Anonymity as Freedom: Drawing Critical Hope from Pandemic Pedagogy

Research output: Contribution to journalArticle (Academic Journal)peer-review


With the move to online learning over the Covid-19 pandemic, teachers embraced many new ways of working, as pedagogy morphed to address the changing contexts. Many online platforms offer breakout rooms, to approximate small group discussion, yet it transpired that engagement between students could be painfully difficult to facilitate. Moreover, connectivity issues could make video-participation impossible and even audio-participation could be patchy. All-too-often students resorted to written exchanges in the ‘chat’, or opted out altogether. In grappling for alternatives and exploring options, the interactive whiteboard came into its own. This different space for engaged, dynamic, probing interaction emerged as a solution. Crucially - unlike chat where names are visible to all - this function is entirely anonymized. Students could safely offer answers to questions, raise tentative points, ask all-manner of questions and air concerns and difficulties. A small-scale qualitative ‘reflections’ survey reveals that with this format, fear of being labelled as stupid, or being exposed as possessing a minority view - these all melt into air. Similarly social anxiety abates. A silent environment has never been so dynamic and previously silenced voices begin to participate. Something wonderful, akin to genuine student academic freedom (Macfarlane, 2016) and situated close to critical pedagogy (Freire, 1996) is afoot. In silence and anonymity there is dialogue, expression and inclusion. Sustaining this unexpected win from pandemic pedagogy, as learning returns to blended or in-person formats, seems vital.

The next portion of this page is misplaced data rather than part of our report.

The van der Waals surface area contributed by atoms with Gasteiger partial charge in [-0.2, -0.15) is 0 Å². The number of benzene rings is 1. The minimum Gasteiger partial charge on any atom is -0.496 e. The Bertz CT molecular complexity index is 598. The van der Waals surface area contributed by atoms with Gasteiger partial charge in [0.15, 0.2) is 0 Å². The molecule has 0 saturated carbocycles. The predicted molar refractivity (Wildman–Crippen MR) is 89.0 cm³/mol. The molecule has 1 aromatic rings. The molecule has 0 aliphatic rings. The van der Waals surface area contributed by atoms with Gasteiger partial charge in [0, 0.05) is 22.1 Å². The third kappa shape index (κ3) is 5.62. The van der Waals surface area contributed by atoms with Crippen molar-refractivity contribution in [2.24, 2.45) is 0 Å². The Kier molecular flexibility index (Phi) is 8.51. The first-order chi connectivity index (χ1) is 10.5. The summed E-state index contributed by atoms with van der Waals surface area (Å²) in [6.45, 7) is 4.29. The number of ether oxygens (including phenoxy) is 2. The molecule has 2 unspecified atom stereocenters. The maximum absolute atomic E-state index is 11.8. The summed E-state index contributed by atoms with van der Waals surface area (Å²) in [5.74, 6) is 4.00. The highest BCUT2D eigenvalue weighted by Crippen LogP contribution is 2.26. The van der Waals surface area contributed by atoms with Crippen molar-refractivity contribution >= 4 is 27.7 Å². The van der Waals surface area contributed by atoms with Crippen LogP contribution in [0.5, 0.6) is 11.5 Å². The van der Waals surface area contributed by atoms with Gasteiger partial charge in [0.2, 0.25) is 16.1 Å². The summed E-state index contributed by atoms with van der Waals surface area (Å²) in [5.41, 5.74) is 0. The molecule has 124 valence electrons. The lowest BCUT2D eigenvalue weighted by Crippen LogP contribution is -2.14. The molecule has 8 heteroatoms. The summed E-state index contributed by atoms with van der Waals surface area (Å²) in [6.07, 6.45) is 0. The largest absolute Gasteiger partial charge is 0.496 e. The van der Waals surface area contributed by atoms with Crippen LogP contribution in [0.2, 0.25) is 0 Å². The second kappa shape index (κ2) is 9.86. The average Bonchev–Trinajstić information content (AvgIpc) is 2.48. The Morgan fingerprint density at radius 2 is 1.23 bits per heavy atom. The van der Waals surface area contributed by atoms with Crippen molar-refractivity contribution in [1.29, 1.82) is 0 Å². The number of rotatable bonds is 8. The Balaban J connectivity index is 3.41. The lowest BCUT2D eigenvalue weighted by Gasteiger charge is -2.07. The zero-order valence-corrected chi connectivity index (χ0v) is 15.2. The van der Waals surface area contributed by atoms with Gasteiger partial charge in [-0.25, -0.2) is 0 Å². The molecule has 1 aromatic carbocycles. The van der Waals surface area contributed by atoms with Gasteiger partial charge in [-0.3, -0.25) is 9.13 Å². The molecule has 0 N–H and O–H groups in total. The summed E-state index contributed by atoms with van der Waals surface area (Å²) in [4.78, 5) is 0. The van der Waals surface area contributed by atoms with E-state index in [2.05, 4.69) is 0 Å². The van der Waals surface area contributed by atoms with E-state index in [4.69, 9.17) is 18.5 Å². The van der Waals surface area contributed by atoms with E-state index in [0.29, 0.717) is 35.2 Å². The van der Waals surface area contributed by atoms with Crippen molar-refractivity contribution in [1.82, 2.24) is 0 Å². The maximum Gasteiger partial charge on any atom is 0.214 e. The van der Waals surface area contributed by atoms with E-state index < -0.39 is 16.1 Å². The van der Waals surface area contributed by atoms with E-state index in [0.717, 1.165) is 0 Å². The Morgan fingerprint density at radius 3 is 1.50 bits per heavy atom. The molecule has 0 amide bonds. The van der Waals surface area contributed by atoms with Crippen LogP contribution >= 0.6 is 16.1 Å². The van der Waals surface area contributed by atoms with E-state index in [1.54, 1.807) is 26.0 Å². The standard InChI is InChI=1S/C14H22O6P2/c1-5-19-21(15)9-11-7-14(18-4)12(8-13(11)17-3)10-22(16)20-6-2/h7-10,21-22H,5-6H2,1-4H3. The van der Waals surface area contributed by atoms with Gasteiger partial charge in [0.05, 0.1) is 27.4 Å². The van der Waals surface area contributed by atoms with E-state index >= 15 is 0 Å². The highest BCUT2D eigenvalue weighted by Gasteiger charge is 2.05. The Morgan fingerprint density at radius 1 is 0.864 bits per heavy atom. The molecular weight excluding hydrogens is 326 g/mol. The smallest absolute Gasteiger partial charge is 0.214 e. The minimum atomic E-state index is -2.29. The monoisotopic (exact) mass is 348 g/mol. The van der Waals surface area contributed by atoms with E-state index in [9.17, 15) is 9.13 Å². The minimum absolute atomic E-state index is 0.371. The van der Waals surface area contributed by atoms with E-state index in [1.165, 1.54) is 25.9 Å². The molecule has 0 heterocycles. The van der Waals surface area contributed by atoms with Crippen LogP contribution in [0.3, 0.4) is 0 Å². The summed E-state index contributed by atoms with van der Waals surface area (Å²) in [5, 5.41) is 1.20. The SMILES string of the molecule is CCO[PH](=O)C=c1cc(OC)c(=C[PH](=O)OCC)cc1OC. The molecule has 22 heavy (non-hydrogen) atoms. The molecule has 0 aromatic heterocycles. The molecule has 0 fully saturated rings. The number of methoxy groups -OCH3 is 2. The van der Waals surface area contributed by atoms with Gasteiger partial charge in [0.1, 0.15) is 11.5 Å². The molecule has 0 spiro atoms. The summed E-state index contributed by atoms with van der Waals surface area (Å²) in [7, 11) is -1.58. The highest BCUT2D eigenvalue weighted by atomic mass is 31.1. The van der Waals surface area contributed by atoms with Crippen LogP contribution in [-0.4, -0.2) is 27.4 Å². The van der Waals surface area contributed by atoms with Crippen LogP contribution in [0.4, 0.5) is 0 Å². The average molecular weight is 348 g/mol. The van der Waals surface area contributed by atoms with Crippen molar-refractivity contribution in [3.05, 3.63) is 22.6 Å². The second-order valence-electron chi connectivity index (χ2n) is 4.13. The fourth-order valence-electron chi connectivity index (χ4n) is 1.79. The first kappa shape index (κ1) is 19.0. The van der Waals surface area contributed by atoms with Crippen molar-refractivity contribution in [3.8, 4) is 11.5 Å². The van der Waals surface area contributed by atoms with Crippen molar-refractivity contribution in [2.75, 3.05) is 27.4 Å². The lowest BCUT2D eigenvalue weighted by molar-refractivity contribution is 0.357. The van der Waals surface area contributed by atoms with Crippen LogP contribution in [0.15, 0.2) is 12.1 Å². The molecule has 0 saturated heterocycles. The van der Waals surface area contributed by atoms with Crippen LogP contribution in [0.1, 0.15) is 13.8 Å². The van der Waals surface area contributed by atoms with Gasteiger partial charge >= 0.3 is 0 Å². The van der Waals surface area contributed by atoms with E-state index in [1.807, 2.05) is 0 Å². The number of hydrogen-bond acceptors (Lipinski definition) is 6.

Original languageEnglish
Article number3
Number of pages11
JournalCurriculum Studies Collaborative Journal
Issue number1
Publication statusPublished - 30 May 2024


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